on 6 July 2011
I come from the school of thought that says rock bands shouldn't release their Greatest Hits album until their career is complete. Likewise, chefs should restrain themselves from re-releasing their favorite recipes until their career enters a culminating phase. That said, David Lebovitz's Ready for Dessert: My Best Recipes will be excused since some of his previous books are no longer in print, and his greatest hits truly are classics worth reprinting.
Quite frankly, when this book's release was announced I was surprised. Lebovitz seems to have left the hustle of the big kitchen for a quiet life in Paris where he writes and offers culinary tours. He already had a string of successful and widely lauded cookbooks, some of which have become standards on many a baker's shelf. And his blog fanbase has grown steadily, suggesting a comfortable ex-pat existence in the City of Love. I've always viewed Lebovitz as a modern-day Julia Child. Proven creds, strong training, and a wit that wraps his recipes like taut butcher's twine. But his books aren't so far out of print that they aren't accessible. Even so, this was an opportunity for him to hone and update a few recipes and re-present them with gorgeous photography and a new lens - the lens of a wising elder.
David Lebovitz spent thirteen years in the Chez Panisse kitchen learning and teaching the craft of using local and seasonal ingredients in pastry. He is mostly field trained with some academic background, but has worked in a handful of San Francisco kitchens making a name for himself and his employers.
The reviews of this latest book have been largely favorable. Condé Nast Traveler called the book the "dessert genius David Lebovitz's opus." The Washington Post claimed "Lebovitz is solidly among the pantheon of modern bakers."
At just shy of 300 pages with 170 recipes covering cakes, pies, custards, frozen desserts, cookies and basics, this could serve as a base reference book. Again I compare it to Baking with Julia as a potential standard for any home baker. In my recipe testing I focused in on the three recipes held out as Lebovitz's favorites: Fresh Ginger Cake, Champagne Gelée with Citrus, and Chocolate Chip Cookies. Each turned out just as expected with fresh, bold, but not flashy flavors. Each was easily doable for bakers of any level. And each was thoroughly enjoyed by my guests. I appreciated Lebovitz's inclusion of metric measures, in addition to the clunky cups and teaspoons. This little perk elevates the function of the book to one that allows professional chefs to use it as well. Yet this book is not without flaws.
The photography is from the award winning Maren Caruso. The photos are bright, vibrant and truly capture the texture of each dessert. The cover photo alone is enough to make me want to lick the page with the luscious chocolate cascading over the moist cake layers. But I want more. I confess, I always want more photos. And I recognize that photos are more expensive for the printers to produce, but it seems that the more complicated recipes are also the ones lacking pictures in this book. I also wanted more pictures of Lebovitz and his life in Paris since his life is as much of an interest to his fans as is his cooking.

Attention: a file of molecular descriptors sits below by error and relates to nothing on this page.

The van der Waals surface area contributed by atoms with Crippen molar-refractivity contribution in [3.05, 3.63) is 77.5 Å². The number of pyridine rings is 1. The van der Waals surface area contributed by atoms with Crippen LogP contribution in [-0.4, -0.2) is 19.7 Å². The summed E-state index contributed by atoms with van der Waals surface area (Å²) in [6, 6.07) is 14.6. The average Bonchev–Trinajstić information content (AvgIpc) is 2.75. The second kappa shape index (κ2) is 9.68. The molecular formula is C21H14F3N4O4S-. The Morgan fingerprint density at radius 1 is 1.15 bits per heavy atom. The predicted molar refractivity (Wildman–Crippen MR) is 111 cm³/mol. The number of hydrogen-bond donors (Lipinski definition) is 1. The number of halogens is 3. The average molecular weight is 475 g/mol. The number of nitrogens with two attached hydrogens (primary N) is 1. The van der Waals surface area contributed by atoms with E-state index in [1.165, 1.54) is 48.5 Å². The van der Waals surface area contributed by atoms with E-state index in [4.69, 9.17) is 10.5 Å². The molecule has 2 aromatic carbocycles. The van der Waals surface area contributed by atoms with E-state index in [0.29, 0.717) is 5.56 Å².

And that critique carries forward into my second criticism, which is the lack of personality in the book. I was baffled by the number of reviews who talk about Lebovitz and his personality and character, as I saw so little of this in Ready for Dessert that I was disappointed. It is difficult to write a review in a vacuum and, with Lebovitz, his fans follow his blog and have read his memoir, The Sweet Life in Paris, so they may feel like they know Lebovitz fairly well. As someone who certainly knows Lebovitz, but wouldn't count himself as an ardent fan, I knew enough about his personality to say that it is only modestly included in the book. I felt at times as if he didn't want to take the time to give us an anecdote because you could find it in his other books. That paucity means that this is a cookbook, nothing more, nothing less. Don't expect the fun, wit, and adventure of his memoir. Simply expect a recipe with a brief introduction and a tip or two.
My final criticism is the lack of freshness. Here's a man who has defined his career by fresh ingredients, and his recipes feel... well, stale. The recipes are diverse in their breadth, and solid in their performance, but nothing that will prove to be exciting or unique. Having followed his blog from a distance I know that he has some innovative and exciting recipes and techniques, but for some reason they didn't make it into this book. The omitted recipe that is part of my regular repertoire is his super fast French Pastry Dough which (with my adaptation of his adaptation) allows me to have a pastry shell made and baked in less than 15 minutes. Ready for Dessert sticks to the safe classics, and with those the reader won't be disappointed.
Beyond those criticisms, Ready for Dessert is a solid book. Home bakers of all levels will appreciate the simple and sure recipes, while advanced bakers will take the foundations and whisk in their own personality. And just as many great musicians continue their careers after a Greatest Hits album, so too will David Lebovitz. His age too young, and his talents too great to stop now. I'll be waiting to see what greatness is yet to come, and in this meantime, Ready for Dessert will get nestled into an already crowded bookshelf.